The school was a university in a huge campus filled with green trees and plants. The lazy writer loved trees, and the happy feet loved walking along the paved paths. First they walked past the building at the top of the main drive. In front of the building was a famous statue called the Oblation.

The Oblation was the statue of a young man who stood with his arms outstretched and his face lifted to the sky. The happy feet felt sorry for him. Not only was he naked, exposed to wind, rain, and sun,  his feet were rooted to his pedestal and he could not walk anywhere. Clip-clop, went the happy feet past the steadfast-at-his-post Oblation.

The happy feet next walked past a stand of banners in front of the lazy writer’s college.

It was  a sunny day. The happy feet were warm and toasty in the sunshine.

The happy feet had a long, long way to go to the next college, but they didn’t mind taking one step after another on the paving stones that were the colors of the lazy writer’s school. Clip-clop, went the happy feet along the maroon-and-green path.

The next college was a long way off, so very long! that the happy feet soon felt tired. The lazy writer sat on a bench on the path and rested a bit. The grass in the garden was very green and very cool. The happy feet’s toes wriggled and jiggled in the cool green grass.

At the next college, the happy feet stood in line with other feet so the lazy writer could sign up for a writing class.

All that walking and standing in line made the lazy writer thirsty. So she went outside where people sold drinks from huge plastic coolers filled with cold cold ice. The lazy writer bought a bottle of cold cold water and drank it down. The coolness went way down to the happy feet’s toes! After the drink, off they went again, this time to pay the school fees. Clip-clop, went the happy feet past the ice-cooled-drinks-containers.

It was a long long way off to the university’s bank. When the happy feet felt tired again, the lazy writer sat and rested. This time they felt the cool cool stone and moss on steps that led down to a grassy dell. Come and play, the trees and grass said to the happy feet. But the lazy writer had many things to do. Maybe next time, said the happy feet. Up they got, and clip-clop they went, past the cool green gardens.

It had been a long warm day and the happy feet were tired of walking around campus. Oh, so tired! The lazy writer decided to take a tricycle to work and let the happy feet rest a bit. The happy feet loved the ride. Vroom, went the motorbike. The happy feet felt the vibrations that tickled and teased.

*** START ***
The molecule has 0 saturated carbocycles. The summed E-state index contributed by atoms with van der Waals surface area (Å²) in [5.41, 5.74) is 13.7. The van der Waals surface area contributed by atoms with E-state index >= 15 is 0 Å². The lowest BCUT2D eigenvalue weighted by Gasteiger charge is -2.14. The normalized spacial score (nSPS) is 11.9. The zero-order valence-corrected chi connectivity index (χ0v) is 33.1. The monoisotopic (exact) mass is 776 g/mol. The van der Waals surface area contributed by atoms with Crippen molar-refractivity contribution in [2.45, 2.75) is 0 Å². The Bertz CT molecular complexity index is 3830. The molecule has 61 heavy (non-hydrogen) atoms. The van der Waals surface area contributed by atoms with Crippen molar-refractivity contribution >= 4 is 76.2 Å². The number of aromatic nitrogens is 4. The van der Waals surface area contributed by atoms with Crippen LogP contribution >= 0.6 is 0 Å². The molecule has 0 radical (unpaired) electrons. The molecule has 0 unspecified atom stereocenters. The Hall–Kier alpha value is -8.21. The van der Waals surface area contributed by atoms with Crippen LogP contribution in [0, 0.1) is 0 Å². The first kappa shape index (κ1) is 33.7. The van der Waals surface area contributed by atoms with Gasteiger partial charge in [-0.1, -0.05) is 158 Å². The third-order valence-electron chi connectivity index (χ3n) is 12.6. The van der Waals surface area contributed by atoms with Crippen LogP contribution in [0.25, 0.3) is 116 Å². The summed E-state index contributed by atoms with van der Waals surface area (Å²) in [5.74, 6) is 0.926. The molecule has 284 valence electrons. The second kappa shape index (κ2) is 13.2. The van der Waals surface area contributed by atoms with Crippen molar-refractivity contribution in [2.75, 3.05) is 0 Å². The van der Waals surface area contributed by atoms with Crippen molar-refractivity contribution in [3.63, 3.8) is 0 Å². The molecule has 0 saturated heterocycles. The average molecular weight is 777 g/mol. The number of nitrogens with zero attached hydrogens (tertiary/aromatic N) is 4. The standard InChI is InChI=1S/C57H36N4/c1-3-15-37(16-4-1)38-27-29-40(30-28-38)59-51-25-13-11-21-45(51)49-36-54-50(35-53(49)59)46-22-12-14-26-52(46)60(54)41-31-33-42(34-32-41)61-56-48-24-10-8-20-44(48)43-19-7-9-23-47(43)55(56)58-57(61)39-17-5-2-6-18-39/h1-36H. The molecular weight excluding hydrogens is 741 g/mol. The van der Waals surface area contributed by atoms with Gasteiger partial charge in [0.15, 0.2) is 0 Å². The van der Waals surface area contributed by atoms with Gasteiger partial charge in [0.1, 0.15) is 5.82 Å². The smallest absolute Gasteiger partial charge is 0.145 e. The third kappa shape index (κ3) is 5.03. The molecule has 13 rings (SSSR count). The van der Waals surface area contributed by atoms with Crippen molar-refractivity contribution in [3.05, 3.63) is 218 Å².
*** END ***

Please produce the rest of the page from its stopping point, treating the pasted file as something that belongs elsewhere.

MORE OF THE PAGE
The lazy writer was glad to get things done. She was all set for the next semester and looked forward to learning new things. The happy feet had fun walking around school. And the toes wiggled and jiggled and wriggled for joy.

~ The End ~

taste more:

writing workshop home service

Filipinos are mostly a laid-back, easy-going bunch. There are many reasons why I say, this, but for now, let’s just take one – the national penchant for “home service”. At affordable prices, because they’re not paying for overhead like rent and power, you can have competent people perform personal care and other services at your home – massage, mani-pedi, haircut, sewing (dresses, curtains, slipcovers), you name it.

Recently I had a couple of ‘home writing workshop’ sessions, courtesy of my daughter Ik. What’s fantastic about her service is that it’s fast, free, and comes with a thumbs-up and a hug.

One day, after reading a couple of blog posts, she delivered her critique:

On the happy feet tales: baby steps: “You just took a walk home, but you made a whole story out of it that sounds important. It’s so poetic!”

On the center of the world: “You just took a walk around campus, but you made it sound like a big deal. It’s too…poetic! With a lot of big words just to describe a walk around your school!”

Me: “You’re saying it’s wordy?

Ik: “No, I’m just saying it’s too poetic!”

A couple of days later, upon reading yes, i write like a girl, Ik said: “Nice!”

Me (surprised): “You don’t find it too…poetic, perhaps?”

Ik: “No. I thought about it. You’re just using your English vocabulary. It’s good you’re doing that, because English has a lot of words that aren’t being used. It discombobulates me.”

Me (flabbergasted): “Uhh…that’s very insightful. I hadn’t thought about it that way. Thanks. Will you do this again for me next time?”

Ik: “Sure!” (gives me two thumbs-up and a hug)

Oh…have I mentioned that she just turned twelve last month?

I like her home writing workshop service, and I’ll be sure to use it again. And again and again.

taste more:

1 2 3 4 5